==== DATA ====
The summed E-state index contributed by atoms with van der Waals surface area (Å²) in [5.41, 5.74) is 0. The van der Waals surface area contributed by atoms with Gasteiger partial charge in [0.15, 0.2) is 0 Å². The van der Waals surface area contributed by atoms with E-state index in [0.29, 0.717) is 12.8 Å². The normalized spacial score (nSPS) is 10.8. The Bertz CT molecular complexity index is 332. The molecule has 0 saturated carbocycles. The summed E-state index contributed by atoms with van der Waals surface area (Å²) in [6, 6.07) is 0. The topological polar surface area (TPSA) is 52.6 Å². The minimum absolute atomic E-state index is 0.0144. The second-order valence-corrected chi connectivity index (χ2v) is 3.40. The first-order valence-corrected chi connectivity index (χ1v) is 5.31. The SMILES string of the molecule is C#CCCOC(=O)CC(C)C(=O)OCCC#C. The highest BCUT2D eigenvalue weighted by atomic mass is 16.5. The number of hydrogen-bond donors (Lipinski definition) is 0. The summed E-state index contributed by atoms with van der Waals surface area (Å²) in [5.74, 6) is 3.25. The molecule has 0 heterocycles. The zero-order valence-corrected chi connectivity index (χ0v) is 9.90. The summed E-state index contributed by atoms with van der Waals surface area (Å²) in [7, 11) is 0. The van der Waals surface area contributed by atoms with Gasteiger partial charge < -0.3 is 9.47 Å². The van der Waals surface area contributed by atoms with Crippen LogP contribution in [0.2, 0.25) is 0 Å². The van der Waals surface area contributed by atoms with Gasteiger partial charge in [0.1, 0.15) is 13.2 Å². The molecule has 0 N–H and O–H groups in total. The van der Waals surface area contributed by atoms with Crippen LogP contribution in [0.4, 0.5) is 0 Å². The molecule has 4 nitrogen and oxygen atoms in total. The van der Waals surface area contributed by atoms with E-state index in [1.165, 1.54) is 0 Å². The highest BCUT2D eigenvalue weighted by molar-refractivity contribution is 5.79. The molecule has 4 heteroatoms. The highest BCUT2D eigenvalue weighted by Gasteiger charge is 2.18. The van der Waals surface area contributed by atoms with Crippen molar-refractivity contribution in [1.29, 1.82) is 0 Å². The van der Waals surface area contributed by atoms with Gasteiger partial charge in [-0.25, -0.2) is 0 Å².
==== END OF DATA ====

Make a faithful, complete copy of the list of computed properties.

The summed E-state index contributed by atoms with van der Waals surface area (Å²) in [5.41, 5.74) is 0. The van der Waals surface area contributed by atoms with Gasteiger partial charge in [0.15, 0.2) is 0 Å². The van der Waals surface area contributed by atoms with E-state index in [0.29, 0.717) is 12.8 Å². The normalized spacial score (nSPS) is 10.8. The Bertz CT molecular complexity index is 332. The molecule has 0 saturated carbocycles. The summed E-state index contributed by atoms with van der Waals surface area (Å²) in [6, 6.07) is 0. The topological polar surface area (TPSA) is 52.6 Å². The minimum absolute atomic E-state index is 0.0144. The second-order valence-corrected chi connectivity index (χ2v) is 3.40. The first-order valence-corrected chi connectivity index (χ1v) is 5.31. The SMILES string of the molecule is C#CCCOC(=O)CC(C)C(=O)OCCC#C. The highest BCUT2D eigenvalue weighted by atomic mass is 16.5. The number of hydrogen-bond donors (Lipinski definition) is 0. The summed E-state index contributed by atoms with van der Waals surface area (Å²) in [5.74, 6) is 3.25. The molecule has 0 heterocycles. The zero-order valence-corrected chi connectivity index (χ0v) is 9.90. The summed E-state index contributed by atoms with van der Waals surface area (Å²) in [7, 11) is 0. The van der Waals surface area contributed by atoms with Gasteiger partial charge < -0.3 is 9.47 Å². The van der Waals surface area contributed by atoms with Crippen LogP contribution in [0.2, 0.25) is 0 Å². The van der Waals surface area contributed by atoms with Gasteiger partial charge in [0.1, 0.15) is 13.2 Å². The molecule has 0 N–H and O–H groups in total. The van der Waals surface area contributed by atoms with Crippen LogP contribution in [0.4, 0.5) is 0 Å². The molecule has 4 nitrogen and oxygen atoms in total. The van der Waals surface area contributed by atoms with E-state index in [1.165, 1.54) is 0 Å². The highest BCUT2D eigenvalue weighted by molar-refractivity contribution is 5.79. The molecule has 4 heteroatoms. The highest BCUT2D eigenvalue weighted by Gasteiger charge is 2.18. The van der Waals surface area contributed by atoms with Crippen molar-refractivity contribution in [1.29, 1.82) is 0 Å². The van der Waals surface area contributed by atoms with Gasteiger partial charge in [-0.25, -0.2) is 0 Å².